Bell Technical Solutions requests an order for essential services in the event of a strike

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In a petition filed with the Canada Industrial Relations Board, Bell Technical Solutions is seeking an order to maintain essential services if its technicians in Quebec go on strike.

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The Bell subsidiary’s workers’ union brings together 1,830 workers in Quebec who install and repair Bell services.

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The parties had reached a tentative agreement in May, but union members, affiliated with Unifor, rejected it by an 81% vote in June.

Fearing a strike, Bell Technical Solutions has filed a request with the federal quasi-judicial body to ensure that a few hundred workers remain at work in the event of a strike or lockout.

Bell said it wants to retain 323 internet service technicians, 51 wireline service technicians for customers without internet, 47 security technicians and 56 essential service technicians to repair Bell services in businesses or essential services.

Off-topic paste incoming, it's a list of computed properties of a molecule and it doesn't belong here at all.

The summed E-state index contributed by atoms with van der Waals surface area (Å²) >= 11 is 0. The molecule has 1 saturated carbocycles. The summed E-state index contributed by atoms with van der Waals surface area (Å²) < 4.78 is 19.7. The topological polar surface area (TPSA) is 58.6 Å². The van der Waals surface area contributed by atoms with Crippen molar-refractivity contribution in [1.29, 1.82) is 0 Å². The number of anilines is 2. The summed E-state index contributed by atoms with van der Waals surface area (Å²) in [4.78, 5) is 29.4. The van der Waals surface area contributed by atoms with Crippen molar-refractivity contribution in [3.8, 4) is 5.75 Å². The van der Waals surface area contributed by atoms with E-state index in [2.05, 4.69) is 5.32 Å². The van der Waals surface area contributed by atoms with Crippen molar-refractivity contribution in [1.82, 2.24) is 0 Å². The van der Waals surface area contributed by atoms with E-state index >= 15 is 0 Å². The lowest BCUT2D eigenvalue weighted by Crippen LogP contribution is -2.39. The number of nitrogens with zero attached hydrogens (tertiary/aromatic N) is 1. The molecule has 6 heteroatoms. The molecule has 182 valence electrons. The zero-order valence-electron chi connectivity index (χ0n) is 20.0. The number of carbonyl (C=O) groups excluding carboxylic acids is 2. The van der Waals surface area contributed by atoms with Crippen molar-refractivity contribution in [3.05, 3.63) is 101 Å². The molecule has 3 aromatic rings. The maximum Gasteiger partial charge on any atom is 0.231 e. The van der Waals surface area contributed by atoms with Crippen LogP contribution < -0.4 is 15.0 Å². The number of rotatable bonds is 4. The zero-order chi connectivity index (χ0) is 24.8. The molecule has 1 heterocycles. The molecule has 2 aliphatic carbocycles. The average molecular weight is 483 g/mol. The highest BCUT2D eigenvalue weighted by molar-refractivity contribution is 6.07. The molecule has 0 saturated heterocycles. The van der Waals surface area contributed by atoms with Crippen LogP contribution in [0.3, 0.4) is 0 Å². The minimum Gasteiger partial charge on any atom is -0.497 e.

The union has said it is ready to deploy the necessary workers in the event of an emergency. But Bell Technical Solutions said such a protocol would not be enough.

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The Canada Labor Code defines essential services during a dispute as serving to “prevent an immediate and serious danger to the safety or health of the public”.

Bell Technical Solutions notes that the COVID-19 pandemic has made telecommunications an essential service, with remote work and medical appointments by phone, for example.

“Telecommunications services have been deemed essential by the federal government and ensuring continuity is paramount to public safety,” the company said.

Unifor also sent comments to the board. The parties await a response.

Michelle J. Kelley